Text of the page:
Apple Store moves to Sass, drops XHTML

Yesterday, Apple updated their online Store with a brand new look and feel. I did some poking around in the source code and found some interesting things:

Apple store now uses Sass

The store uses uncompressed CSS files which offers us a glimpse of the front-end technology behind the revamp. Most notably, the Apple Store now makes heavy use of Sass to pre-process its CSS files. Somewhat strangely, Apple’s developers decided to ship the uncompressed, commented CSS in the final version. An example:

/* line 62, ../../sass/bento/_ipad.scss */
.bento .row .tiles .ipad-l-20130410 .hero {
    position: absolute;
    top: 30px;
    left: 45px;
}

The dates in the selector seem to indicate when the element — rather than the product itself — was created. A strange naming convention. Once rare exception is home.css which mentions both a “2012 iMac” and a “2013 iMac”. Interesting…

What else is new?

  • The new store uses standard HTML5 across all pages. Other pages on Apple.com use the HTML5 doctype as well, but with the html tag’s xmlns attribute referencing the XHTML spec. The new store drops this attribute altogether.
  • Apple still uses images for headlines, but this time with a twist. They have developed a server-side script that generates different images based on a few parameters like size and quality.
  • The new store makes use of the Schema.org specification. Products, organizations (“Apple”) and breadcrumbs are among the types found in the source code.

Find anything else? Let me know on Twitter.

UEFA Rips Off Apple’s iPod Shuffle Ad

In between the final games of the Euro 2012 championship, UEFA is running a short ad for their “Respect” campaign. Somehow, it seems familiar.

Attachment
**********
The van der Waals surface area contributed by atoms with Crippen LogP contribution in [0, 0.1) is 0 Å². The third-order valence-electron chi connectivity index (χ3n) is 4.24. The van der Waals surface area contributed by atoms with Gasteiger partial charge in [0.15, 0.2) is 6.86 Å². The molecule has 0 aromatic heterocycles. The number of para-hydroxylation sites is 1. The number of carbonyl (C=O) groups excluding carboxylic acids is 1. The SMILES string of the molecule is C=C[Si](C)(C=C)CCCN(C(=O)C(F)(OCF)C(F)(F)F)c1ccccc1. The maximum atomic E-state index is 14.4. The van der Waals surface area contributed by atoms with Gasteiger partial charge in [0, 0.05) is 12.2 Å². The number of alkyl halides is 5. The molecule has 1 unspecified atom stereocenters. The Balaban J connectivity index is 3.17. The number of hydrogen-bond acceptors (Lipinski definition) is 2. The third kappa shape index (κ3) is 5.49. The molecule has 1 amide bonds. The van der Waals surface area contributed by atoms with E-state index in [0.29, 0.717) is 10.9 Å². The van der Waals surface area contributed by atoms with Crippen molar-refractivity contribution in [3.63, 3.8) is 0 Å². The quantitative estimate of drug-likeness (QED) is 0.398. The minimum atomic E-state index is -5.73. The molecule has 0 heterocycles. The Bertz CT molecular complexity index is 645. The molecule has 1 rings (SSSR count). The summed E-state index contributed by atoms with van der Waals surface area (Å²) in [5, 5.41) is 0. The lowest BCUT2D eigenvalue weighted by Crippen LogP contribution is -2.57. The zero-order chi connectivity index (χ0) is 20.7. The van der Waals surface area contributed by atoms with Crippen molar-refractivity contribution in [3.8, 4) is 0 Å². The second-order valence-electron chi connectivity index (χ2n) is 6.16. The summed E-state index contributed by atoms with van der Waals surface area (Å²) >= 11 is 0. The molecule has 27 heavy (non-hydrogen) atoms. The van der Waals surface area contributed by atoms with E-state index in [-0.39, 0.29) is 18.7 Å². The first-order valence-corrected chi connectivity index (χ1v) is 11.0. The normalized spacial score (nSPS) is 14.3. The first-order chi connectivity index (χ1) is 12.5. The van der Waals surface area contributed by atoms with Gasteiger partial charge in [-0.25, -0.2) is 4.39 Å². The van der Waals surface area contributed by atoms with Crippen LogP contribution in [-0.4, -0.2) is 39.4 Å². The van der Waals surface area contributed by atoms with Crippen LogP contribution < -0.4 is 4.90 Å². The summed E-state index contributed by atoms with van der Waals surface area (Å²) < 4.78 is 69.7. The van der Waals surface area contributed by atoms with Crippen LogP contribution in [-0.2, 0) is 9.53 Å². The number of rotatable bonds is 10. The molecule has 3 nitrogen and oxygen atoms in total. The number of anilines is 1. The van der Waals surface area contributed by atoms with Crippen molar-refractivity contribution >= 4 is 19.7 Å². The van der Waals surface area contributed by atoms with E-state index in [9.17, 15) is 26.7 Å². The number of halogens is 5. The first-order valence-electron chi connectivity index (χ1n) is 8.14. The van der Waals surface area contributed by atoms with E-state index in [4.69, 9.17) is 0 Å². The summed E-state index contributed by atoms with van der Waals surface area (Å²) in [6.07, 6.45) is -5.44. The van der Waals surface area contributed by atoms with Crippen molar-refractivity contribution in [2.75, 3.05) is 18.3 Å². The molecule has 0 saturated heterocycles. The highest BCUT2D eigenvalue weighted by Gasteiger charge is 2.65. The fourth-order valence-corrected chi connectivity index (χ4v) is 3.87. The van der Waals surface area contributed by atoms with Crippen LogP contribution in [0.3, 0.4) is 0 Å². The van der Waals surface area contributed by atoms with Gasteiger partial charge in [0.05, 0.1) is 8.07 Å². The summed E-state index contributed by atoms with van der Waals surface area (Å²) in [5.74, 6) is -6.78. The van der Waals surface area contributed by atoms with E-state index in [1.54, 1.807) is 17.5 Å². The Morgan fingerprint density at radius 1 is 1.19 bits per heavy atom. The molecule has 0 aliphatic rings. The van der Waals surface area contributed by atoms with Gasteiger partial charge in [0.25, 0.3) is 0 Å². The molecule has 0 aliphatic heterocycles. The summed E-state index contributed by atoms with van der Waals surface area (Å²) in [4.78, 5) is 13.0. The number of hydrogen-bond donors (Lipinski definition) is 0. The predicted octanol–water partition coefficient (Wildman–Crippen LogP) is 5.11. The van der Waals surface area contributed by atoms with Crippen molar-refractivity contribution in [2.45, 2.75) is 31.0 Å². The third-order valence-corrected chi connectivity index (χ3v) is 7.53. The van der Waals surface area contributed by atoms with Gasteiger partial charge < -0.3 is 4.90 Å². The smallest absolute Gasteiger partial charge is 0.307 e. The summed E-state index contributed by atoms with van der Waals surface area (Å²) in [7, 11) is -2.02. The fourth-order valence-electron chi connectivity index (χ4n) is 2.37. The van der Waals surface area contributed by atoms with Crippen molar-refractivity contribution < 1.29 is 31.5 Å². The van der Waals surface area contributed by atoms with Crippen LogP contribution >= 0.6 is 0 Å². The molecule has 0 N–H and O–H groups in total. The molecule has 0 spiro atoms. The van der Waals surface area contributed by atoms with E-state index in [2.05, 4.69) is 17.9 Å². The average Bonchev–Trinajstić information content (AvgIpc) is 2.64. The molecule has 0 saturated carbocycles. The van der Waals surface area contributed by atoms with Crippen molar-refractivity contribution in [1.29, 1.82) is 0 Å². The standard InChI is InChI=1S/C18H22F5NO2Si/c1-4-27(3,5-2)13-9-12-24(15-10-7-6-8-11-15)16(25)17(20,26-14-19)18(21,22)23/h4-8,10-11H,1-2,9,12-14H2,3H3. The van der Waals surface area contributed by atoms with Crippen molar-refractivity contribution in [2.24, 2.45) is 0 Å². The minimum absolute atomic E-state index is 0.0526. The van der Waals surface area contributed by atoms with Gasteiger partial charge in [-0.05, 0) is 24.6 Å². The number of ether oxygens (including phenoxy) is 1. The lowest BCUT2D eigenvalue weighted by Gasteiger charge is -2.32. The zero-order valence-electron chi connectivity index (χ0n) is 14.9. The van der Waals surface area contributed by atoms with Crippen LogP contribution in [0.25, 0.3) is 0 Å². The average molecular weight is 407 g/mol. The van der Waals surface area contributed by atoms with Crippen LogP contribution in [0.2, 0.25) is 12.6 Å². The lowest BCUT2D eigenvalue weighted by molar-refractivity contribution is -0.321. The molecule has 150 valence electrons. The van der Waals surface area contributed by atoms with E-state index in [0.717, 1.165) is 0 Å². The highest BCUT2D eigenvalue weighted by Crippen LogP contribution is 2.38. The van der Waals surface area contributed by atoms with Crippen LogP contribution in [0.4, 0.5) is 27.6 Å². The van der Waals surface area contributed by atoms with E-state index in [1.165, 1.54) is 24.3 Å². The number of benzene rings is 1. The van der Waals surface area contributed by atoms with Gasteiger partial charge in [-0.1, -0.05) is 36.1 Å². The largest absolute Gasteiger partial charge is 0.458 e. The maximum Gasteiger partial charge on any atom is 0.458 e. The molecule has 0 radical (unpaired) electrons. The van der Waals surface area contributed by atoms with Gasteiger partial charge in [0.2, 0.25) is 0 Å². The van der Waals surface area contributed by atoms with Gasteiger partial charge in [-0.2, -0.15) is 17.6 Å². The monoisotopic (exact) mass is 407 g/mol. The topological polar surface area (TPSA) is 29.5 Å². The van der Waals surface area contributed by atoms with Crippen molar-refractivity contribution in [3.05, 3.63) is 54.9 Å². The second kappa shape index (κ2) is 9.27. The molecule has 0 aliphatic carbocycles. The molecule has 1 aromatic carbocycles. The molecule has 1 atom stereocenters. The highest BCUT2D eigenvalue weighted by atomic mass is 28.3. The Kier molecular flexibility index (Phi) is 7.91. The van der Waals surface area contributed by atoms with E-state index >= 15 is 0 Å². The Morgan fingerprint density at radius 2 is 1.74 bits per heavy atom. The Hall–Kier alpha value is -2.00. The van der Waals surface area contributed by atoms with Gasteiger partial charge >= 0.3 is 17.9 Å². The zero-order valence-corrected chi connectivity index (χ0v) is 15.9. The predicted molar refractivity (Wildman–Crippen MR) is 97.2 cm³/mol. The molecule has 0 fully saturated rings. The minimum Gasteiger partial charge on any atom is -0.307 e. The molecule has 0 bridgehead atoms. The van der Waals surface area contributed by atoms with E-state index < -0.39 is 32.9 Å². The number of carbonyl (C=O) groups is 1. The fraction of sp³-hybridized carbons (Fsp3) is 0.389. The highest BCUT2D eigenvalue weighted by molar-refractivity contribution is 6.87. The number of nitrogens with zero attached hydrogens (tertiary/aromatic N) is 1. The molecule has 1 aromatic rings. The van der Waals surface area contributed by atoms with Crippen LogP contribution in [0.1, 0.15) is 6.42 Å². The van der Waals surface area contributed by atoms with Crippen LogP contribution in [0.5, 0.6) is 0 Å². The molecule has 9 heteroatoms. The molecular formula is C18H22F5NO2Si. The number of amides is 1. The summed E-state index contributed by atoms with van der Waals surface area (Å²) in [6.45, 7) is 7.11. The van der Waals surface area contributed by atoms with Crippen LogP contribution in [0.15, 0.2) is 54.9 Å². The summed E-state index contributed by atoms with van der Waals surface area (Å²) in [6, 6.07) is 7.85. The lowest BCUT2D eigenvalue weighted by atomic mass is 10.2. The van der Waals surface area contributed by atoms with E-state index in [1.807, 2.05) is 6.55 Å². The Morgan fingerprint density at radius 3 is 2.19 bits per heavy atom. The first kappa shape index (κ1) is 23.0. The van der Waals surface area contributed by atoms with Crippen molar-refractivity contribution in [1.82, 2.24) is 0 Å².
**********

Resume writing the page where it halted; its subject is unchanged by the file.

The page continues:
UEFA’s Respect Ad (2012)

Apple’s iPod Shuffle Ad (2006)

D&AD: 85% of the Winning Web Sites Use Flash

The winners of The D&AD Professional Awards have been announced. Below is a summary of the winners of the “Digital Design” category. 13 web sites are on the list, 11 of them require Flash.

It’s 2012. Mobile is about to overtake desktop. Every new Mac, iPhone and iPad is shipped without Flash support. And this is what the hacks of the advertising world recommend their clients to spend money on.

Web Sites in the Digital Design Category

Title Client Technology
3 Dreams of Black Rome WebGL
3LiveShop Tre Flash
Dig Deeper HBO Flash
The Museum of Me Intel Flash
MINI Maps MINI France Flash (on Facebook)
Uniqlo NYC Now Uniqlo Flash
A New Warrior Greenpeace Flash
Philips Obsessed with Sound Philips Flash
Dots Now Honda Motor Flash
Magic Menicon Flash
BBC Homepage BBC Web Standards
Spent Urban Ministries of Durham Flash
Wall of Fame Edding International GmbH Flash

Non-web site winners

Title Client Technology
Tram Sightseeing app Västtrafik iPhone App
Guardian iPad Edition The Guardian iPad App
Pearl GTL Interactive Model Imagination Other
Mill Touch The Mill Other
Connecting Lifelines Honda Motor Not found

Using the Device Orientation API to Guess Proximity

The Device Orientation API of HTML5 tells us the orientation of the user’s device at any given moment. However, in some controlled environments it can also be used to guess a device’s position in the room.

Upperdog was recently tasked with designing and developing an (iPad) web app for one of the big healthcare companies. It would be used as a sales tool at conventions and exhibitions and when not in the hand of a sales representative it would be mounted on the walls of the exhibition booth.

The idea was to turn the app’s own “screensaver” on as soon as the iPad was mounted on the wall, but since the iPad doesn’t have a RFID or NFC chip, how can we tell when it’s mounted on the wall? We used HTML5′s Device Orientation API.

The angle of the books differ slightly. Using the Device Orientation API we can tell which book the iPhone is lying on. The colors are pre-defined.

The solution is not perfect and it’s just qualified guessing, but it works remarkably well. By adding a slight delay to the screensaver we can make sure that it’s not turned on as part of a larger hand motion.

This is in no way a replacement to proper near field communication, but in our controlled environment — the exhibition booth — it was all we needed to tell if the iPad was mounted on the wall or not.